It would be easy to get lost in the shuffle playing on a team loaded with big-name talent. But not Troy Brouwer. He has a way of making people take notice.
With names like Jonathan Toews, Patrick Kane, Marian Hossa, Brent Seabrook and Duncan Keith on your roster, it's by no means an easy task to garner a great deal of attention at any point of the season.
But for Brouwer, the 214th overall selection of the Blackhawks in the 2004 NHL Entry Draft, his no-nonsense approach and effectiveness at both ends of the ice have made him an invaluable member of a Chicago club looking to land the city its fourth Stanley Cup and first since 1961.
Brouwer did his best to increase the odds of it happening, contributing two goals and one assist in the ‘Hawks thrilling 6-5 Game 1 Cup final win over the Philadelphia Flyers.
And while having to battle back from three one-goal deficits wasn't what they had scripted, the 24-year-old native of Vancouver was happy to skate away with the hard-fought win.
“It was a little nerve-wracking, that's for sure,” said Brouwer, after the series curtain-raiser. “Some of the guys in the series, it's their first time in the Final. Nerves might have had a little to do with it. It's a real emotional game. Lots of back and forth, a lot of up and down. You just try and stay composed, stay with it and stick to the game plan.”
The perseverance Brouwer displayed in his solid regular season, one that yielded a career-best 22 goals and 40 points, has spilled over into the post-season. In 14 games, the 6'2”, 215-pounder has four goals and two assists.
And while he doesn't have the flash some of his teammates possess, Brouwer's workmanlike efforts have played a major factor in aiding Chicago's spirited playoff run, one that has seen them oust Nashville, Vancouver and San Jose en route to the championship.
Brouwer spent his major junior career in the Western Hockey League (WHL) with the Moose Jaw Warriors. In his final campaign with the Warriors in 2005–06, he was selected as team captain and led Moose Jaw with a team-best 49 goals and 53 assists. His 102 points also led the league, landing him the Bob Clarke Trophy.
Assigned to the Norfolk Admirals, the Blackhawks' American Hockey League (AHL) affiliate in 2006–07, Brouwer registered 79 points and was named to the AHL All-Rookie and Second All-Star Teams. He also made his NHL debut that season, playing 10 games with the Blackhawks.
With Chicago, Brouwer joined three of his previous minor hockey teammates, Colin Fraser, Brent Seabrook and Andrew Ladd, who all played in Vancouver as members of the Pacific Vipers.
In 2007–08, Brouwer was in the AHL with the Rockford IceHogs, Chicago's new AHL farm team. He scored a franchise-record 25 power-play goals. Called up by the Blackhawks for two games, Brouwer notched his first NHL point, an assist on March 23, 2008, against the St. Louis Blues.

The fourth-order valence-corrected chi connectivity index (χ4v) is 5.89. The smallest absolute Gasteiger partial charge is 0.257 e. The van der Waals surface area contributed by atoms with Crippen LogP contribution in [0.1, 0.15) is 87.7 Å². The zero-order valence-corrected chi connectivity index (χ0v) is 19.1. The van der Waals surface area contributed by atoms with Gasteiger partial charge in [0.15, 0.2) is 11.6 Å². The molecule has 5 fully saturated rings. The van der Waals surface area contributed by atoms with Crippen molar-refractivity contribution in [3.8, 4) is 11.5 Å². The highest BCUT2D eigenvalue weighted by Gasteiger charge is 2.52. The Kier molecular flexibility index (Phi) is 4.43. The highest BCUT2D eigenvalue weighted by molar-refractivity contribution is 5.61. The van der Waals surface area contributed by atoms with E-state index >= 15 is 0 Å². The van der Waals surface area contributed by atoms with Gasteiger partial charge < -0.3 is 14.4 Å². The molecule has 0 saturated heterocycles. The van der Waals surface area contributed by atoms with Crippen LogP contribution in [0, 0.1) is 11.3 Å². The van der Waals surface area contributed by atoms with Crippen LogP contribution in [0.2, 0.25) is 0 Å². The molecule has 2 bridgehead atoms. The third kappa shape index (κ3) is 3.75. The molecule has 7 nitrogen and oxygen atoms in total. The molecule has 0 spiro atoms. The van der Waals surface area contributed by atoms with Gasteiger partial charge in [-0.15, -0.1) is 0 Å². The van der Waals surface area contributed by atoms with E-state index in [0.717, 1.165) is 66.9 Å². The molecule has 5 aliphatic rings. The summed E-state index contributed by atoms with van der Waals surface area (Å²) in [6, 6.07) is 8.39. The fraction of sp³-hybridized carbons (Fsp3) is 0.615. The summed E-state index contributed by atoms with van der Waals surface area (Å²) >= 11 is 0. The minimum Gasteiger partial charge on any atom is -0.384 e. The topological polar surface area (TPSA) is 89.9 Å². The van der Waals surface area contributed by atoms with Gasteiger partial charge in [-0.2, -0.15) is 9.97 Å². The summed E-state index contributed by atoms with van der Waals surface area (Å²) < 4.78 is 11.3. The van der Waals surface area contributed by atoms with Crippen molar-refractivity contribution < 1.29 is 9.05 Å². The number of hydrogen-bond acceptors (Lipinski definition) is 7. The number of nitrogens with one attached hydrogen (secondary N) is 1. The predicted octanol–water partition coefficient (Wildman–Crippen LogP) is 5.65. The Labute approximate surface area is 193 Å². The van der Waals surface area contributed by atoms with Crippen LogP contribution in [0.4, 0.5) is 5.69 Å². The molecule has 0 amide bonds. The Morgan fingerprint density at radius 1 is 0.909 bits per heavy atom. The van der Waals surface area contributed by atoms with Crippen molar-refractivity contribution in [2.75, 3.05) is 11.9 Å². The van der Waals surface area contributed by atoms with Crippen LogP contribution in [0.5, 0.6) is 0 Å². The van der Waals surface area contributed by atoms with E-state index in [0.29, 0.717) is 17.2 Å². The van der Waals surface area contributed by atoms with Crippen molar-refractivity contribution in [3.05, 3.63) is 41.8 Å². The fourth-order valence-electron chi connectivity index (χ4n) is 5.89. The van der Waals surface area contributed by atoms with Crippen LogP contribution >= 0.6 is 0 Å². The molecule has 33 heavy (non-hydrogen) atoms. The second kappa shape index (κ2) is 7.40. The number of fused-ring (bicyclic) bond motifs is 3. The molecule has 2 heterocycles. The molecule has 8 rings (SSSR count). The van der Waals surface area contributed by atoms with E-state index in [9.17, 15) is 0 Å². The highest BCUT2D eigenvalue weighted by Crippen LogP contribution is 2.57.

Things have only gotten better for Brouwer, who is making the most of playing on the same line as Marian Hossa.
“'Hoss' is obviously a great player in this league, and everybody knows it,” said Brouwer. “He has been for a long time. So the other team is going to key on him a little bit more. That gives me an opportunity to get open, and he's so good with his puck possession and vision.
“You saw that in the first goal (Brouwer's initial tally in Game 1 against the Flyers). He fended off two or three guys in the corner, brought it to the front and was able to make a great backhand pass to me. With him you just kind of got to let him do his thing and get open, and he'll find you.”
All of which makes playing for an offensively savvy club a genuine thrill for Brouwer.
“We're a team that likes to play a fast-paced game,” offered the right winger. “I don't think it's much of a mystery. They have a great transition game, and they're able to move the puck up the ice. They caught us a couple of tiour coverage.
“For us, I don't know if we want to slow the game down at all. We just want to be able to play our game and just be able to do what makes us successful.”
The team's play, along with his, has helped lift the spirits of Brouwer's father, who suffered a brain aneurysm in April, one that required emergency surgery.
Delivering a Stanley Cup to his dad would be the ultimate gift.
“I wanted to have a good game and really get some confidence for the series.”
All it took was a look at the scoresheet and high praise from his teammates to see Troy Brouwer achieved both of his goals.